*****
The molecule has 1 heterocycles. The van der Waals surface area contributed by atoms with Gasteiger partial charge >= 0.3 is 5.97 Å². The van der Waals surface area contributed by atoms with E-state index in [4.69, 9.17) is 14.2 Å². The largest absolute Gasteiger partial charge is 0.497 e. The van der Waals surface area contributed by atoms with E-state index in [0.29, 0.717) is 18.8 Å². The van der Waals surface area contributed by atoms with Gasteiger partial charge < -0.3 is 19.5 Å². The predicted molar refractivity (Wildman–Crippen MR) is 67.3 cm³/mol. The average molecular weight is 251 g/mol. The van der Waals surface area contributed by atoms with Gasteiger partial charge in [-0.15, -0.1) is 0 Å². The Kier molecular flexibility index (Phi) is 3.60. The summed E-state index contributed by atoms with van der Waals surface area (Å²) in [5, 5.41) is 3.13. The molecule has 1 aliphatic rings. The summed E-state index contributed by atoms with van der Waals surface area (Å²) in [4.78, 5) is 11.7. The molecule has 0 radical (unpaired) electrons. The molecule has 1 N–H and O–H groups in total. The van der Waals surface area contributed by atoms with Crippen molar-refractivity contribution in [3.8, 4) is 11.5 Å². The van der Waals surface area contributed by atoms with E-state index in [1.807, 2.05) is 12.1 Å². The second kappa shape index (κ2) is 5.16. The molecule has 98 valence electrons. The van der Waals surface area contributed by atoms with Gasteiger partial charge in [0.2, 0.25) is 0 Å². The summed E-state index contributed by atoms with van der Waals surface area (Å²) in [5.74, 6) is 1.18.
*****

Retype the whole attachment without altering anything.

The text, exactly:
The molecule has 1 heterocycles. The van der Waals surface area contributed by atoms with Gasteiger partial charge >= 0.3 is 5.97 Å². The van der Waals surface area contributed by atoms with E-state index in [4.69, 9.17) is 14.2 Å². The largest absolute Gasteiger partial charge is 0.497 e. The van der Waals surface area contributed by atoms with E-state index in [0.29, 0.717) is 18.8 Å². The van der Waals surface area contributed by atoms with Gasteiger partial charge < -0.3 is 19.5 Å². The predicted molar refractivity (Wildman–Crippen MR) is 67.3 cm³/mol. The average molecular weight is 251 g/mol. The van der Waals surface area contributed by atoms with Gasteiger partial charge in [-0.15, -0.1) is 0 Å². The Kier molecular flexibility index (Phi) is 3.60. The summed E-state index contributed by atoms with van der Waals surface area (Å²) in [5, 5.41) is 3.13. The molecule has 1 aliphatic rings. The summed E-state index contributed by atoms with van der Waals surface area (Å²) in [4.78, 5) is 11.7. The molecule has 0 radical (unpaired) electrons. The molecule has 1 N–H and O–H groups in total. The van der Waals surface area contributed by atoms with Crippen molar-refractivity contribution in [3.8, 4) is 11.5 Å². The van der Waals surface area contributed by atoms with E-state index in [1.807, 2.05) is 12.1 Å². The second kappa shape index (κ2) is 5.16. The molecule has 98 valence electrons. The van der Waals surface area contributed by atoms with Gasteiger partial charge in [0.2, 0.25) is 0 Å². The summed E-state index contributed by atoms with van der Waals surface area (Å²) in [5.74, 6) is 1.18.